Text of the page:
This is a very simplified description of a highly complex process that science has not yet fully elucidated. I did not include descriptions of many other vital pathways and activities that all play important roles in this entire process in order to simplify the overall processes involved in the gut microbiota. The intent here is to see if we can replicate the beneficial effects of FMT via increasing SCFA producing bacteria and subsequently SCFAs themselves, as well as bring the decreased gut melatonin back up to par to maintain the pro-health cycle.

High-Dose Melatonin and Pistachios

I am currently trying to do that through high-dose melatonin and pistachios, and lastly, I intend to incorporate intermittent fasting as a third option. I already do exercise in the form of a two-mile fast walk each day, and this morning I noticed that I set a new record for myself in terms of elapsed time, and I felt good out there this morning.

High Dose Vitamin B-1 (Thiamine)

I am also supplementing high-dose thiamine/vitamin B-1 because it is naturally produced in a healthy gut microbiome, but this production can be disrupted in the presence of gut dysbiosis.

B-1 is very important for many bodily processes and functions. A recent study suggests that it may have potent anti-inflammatory effects, so I want to ensure it is included at least until the gut biome is brought back to a healthier bacterial balance between disease-promoting pathogenic bacteria and health-promoting bacteria.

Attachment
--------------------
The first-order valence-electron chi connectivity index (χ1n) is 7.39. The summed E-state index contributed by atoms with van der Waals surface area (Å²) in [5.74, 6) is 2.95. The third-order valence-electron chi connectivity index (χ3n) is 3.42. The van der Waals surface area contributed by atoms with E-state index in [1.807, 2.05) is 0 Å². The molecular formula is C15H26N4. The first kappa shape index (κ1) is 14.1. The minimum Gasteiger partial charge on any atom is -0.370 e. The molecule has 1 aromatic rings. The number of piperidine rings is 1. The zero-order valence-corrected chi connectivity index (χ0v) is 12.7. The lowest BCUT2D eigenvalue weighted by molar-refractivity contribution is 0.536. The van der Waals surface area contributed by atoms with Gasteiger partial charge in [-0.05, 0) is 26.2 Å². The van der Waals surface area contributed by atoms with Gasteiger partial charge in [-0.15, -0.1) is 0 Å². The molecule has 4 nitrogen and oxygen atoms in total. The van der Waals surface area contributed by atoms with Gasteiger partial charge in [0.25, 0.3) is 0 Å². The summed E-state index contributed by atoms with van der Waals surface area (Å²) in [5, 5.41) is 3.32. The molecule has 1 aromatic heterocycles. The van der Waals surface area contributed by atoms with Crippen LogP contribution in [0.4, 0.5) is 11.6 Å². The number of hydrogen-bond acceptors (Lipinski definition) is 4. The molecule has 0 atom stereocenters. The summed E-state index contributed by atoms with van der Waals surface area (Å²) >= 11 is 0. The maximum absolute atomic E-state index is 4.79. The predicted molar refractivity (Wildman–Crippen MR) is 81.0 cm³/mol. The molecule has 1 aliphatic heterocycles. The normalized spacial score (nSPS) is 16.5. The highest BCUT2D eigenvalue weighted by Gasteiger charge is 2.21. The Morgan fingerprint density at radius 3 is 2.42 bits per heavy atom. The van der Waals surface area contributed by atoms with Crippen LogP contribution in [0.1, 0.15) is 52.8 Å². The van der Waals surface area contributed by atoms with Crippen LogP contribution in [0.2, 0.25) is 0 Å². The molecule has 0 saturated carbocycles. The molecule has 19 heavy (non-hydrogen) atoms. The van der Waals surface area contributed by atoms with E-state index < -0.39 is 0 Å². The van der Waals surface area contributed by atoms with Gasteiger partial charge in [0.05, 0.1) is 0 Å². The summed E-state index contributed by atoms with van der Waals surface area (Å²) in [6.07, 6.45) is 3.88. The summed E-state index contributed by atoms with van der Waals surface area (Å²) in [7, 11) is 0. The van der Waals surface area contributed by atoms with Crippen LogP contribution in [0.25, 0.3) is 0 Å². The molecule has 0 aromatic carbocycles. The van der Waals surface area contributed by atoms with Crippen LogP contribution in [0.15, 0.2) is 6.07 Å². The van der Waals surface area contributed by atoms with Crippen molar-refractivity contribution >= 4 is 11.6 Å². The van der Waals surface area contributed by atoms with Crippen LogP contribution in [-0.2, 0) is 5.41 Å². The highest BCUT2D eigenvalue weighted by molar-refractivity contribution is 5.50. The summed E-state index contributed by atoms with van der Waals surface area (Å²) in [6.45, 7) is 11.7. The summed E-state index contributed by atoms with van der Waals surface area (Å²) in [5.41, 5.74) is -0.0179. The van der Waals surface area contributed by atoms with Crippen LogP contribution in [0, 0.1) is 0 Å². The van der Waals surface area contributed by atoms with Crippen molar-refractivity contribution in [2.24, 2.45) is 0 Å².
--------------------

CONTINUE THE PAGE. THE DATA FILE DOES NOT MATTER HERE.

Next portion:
Since I have psoriasis, it is easy for me to see when something is working or not working because psoriasis can act as a relatively fast responding visual indicator if something is working or not. I have not incorporated intermittent fasting yet, but the little psoriasis I have left is responding positively as noticeable visible improvement each, to every other day, and I may not have enough psoriasis left to test intermittent fasting, but I can live with that!

I should also mention that I have a fairly stressful personal issue in play in my life right now, which would typically have a negative impact on my health and psoriasis, but this time, such is not the case! 

The health implications for us are huge and would include many significant diseases such as PD, AD, MS, CVD, Cancer, Psoriasis, Diabetes, Pancreatitis, kidney disease, many types of gut issues, Covid-19, and pretty much any disease that is generally accompanied by gut dysbiosis!

I will update this article if I find new and relevant information to improve on this health-promoting idea or to fill in some blanks.